Performing a budget vs. actual variance analysis

There are several steps involved in calculating your budget vs. actual variance analysis. Below are the different steps to consider:

1. Identify the forecasted amount

The first step is to uncover the budgeted amount. In most cases, organizations will use revenue and expenses or income to calculate this number. While traditional budget owners depend on templates or excel spreadsheets to derive their budget variance analysis, modern FP&A software can automatically consolidate data and conduct these analyses in a fraction of the time. Aside from an organization's income and expenses, other factors to consider include EBITDA, cost of goods sold, net income, and gross profit.

2. Determine the actual amount

Next, determine the actual results of what is being analyzed. Businesses typically will use a defined period of time, such as on a monthly, quarterly, or annual basis to conduct their budget variance analysis.

3. Calculate the variance

Dollar variance

A company can choose to calculate the dollar variance instead of the percent variance. The formula is as follows:

Dollar variance = actual amount - forecast amount

Percent variance

The other method is to calculate the percent variance. This can be done by using the following formula: 

Percent variance = [(actual amount / forecast amount) - 1] x 100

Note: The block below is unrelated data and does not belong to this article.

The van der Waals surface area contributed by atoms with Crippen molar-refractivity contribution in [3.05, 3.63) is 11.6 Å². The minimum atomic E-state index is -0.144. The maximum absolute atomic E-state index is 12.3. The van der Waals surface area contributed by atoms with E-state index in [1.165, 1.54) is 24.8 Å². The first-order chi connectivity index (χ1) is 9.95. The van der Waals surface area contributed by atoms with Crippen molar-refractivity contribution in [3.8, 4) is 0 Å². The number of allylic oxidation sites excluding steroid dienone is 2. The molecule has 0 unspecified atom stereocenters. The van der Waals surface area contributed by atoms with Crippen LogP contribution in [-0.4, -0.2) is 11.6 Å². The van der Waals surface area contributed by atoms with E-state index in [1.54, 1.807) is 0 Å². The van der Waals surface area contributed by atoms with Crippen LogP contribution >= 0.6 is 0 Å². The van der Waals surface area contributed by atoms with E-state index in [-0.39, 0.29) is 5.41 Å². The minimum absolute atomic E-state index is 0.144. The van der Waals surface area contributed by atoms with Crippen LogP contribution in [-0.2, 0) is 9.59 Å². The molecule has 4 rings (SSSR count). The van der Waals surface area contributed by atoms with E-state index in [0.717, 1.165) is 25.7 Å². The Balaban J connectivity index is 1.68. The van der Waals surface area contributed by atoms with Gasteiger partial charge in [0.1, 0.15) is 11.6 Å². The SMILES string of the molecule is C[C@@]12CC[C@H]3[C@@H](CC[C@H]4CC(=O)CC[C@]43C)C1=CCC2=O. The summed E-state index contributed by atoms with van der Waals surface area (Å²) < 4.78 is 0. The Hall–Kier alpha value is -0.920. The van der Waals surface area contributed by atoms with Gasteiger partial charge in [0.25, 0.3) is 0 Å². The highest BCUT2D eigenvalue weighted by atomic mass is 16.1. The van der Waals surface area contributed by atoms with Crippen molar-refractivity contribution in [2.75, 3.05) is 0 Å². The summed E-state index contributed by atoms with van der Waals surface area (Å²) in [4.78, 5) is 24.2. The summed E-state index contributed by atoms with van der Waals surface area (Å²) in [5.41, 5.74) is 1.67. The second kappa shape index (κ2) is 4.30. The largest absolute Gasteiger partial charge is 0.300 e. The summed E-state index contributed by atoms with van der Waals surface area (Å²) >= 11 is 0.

4. Derive results

Do you notice a positive variance or negative variance when reviewing results? Through the resulting outcome, a finance team can gain an inside look at their organization's overall financial performance. From there, they can use that information to derive further strategic insights and steer financial planning forward.

5. Create management reports

Once a team has conducted its budget variance analysis, it is time to present that information to senior management, leadership, and investors. In this management and investor report, be sure to include all of the outcomes as well as the drivers so teams can gain a greater understanding of trends, patterns, or new areas of opportunity. Not only does this paint a clearer picture of the overall performance of an organization, but it also supports strategic decision-making to drive growth.

6. Update forecasts

In some cases, these new strategic insights that have emerged from budget variance analysis may mean that current forecasts need to be altered. If this is the case, be sure to make the necessary adjustments to forecasts or financial models. As a general rule of thumb, the forecast should reflect an organization's roadmap. If uncertain market conditions or other factors are causing a wide range of variances, your team may want to consider adjusting forecasts to reflect these shifts.

Drawing the connection between budget variance analysis & financial forecasting

So how are budget variance analysis and financial forecasting related? Put simply, budget variance analysis helps an organization create more accurate forecasts for the future. Forecasting is a necessary part of financial planning, which is why it is so important that a finance team makes the necessary adjustments to its models and forecasts on a regular basis.

If you are looking to streamline your budget variance and financial analysis processes, consider automating your workflows with the help of a strategic finance solution like Abacum. Unlike Excel spreadsheets that require manual input to conduct analyses, our platform automatically consolidates financial and operational data into a centralized space, allowing finance teams to easily conduct their budget to actual variance analysis and derive fast and reliable business insights.

Ready to improve your cash flow forecasting through budget variance analysis? Find out how to modernize your financial processes and request a demo today.